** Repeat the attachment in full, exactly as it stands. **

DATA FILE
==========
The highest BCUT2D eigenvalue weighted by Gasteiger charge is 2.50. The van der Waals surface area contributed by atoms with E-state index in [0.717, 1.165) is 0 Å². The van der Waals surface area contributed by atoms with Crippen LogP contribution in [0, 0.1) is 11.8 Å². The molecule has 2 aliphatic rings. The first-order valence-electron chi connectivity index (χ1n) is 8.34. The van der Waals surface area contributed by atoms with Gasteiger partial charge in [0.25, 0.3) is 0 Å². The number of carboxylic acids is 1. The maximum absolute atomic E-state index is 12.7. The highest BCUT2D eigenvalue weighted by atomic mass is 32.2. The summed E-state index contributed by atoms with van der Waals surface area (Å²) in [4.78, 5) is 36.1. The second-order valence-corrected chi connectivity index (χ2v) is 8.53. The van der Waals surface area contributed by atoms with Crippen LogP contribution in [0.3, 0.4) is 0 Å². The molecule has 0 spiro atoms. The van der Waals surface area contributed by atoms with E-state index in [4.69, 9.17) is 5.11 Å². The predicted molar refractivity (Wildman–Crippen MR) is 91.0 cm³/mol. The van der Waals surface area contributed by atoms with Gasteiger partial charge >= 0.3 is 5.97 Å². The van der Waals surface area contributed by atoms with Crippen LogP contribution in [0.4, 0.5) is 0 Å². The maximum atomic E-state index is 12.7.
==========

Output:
The highest BCUT2D eigenvalue weighted by Gasteiger charge is 2.50. The van der Waals surface area contributed by atoms with E-state index in [0.717, 1.165) is 0 Å². The van der Waals surface area contributed by atoms with Crippen LogP contribution in [0, 0.1) is 11.8 Å². The molecule has 2 aliphatic rings. The first-order valence-electron chi connectivity index (χ1n) is 8.34. The van der Waals surface area contributed by atoms with Gasteiger partial charge in [0.25, 0.3) is 0 Å². The number of carboxylic acids is 1. The maximum absolute atomic E-state index is 12.7. The highest BCUT2D eigenvalue weighted by atomic mass is 32.2. The summed E-state index contributed by atoms with van der Waals surface area (Å²) in [4.78, 5) is 36.1. The second-order valence-corrected chi connectivity index (χ2v) is 8.53. The van der Waals surface area contributed by atoms with Crippen LogP contribution in [0.3, 0.4) is 0 Å². The molecule has 0 spiro atoms. The van der Waals surface area contributed by atoms with E-state index in [4.69, 9.17) is 5.11 Å². The predicted molar refractivity (Wildman–Crippen MR) is 91.0 cm³/mol. The van der Waals surface area contributed by atoms with Gasteiger partial charge >= 0.3 is 5.97 Å². The van der Waals surface area contributed by atoms with Crippen LogP contribution in [0.4, 0.5) is 0 Å². The maximum atomic E-state index is 12.7.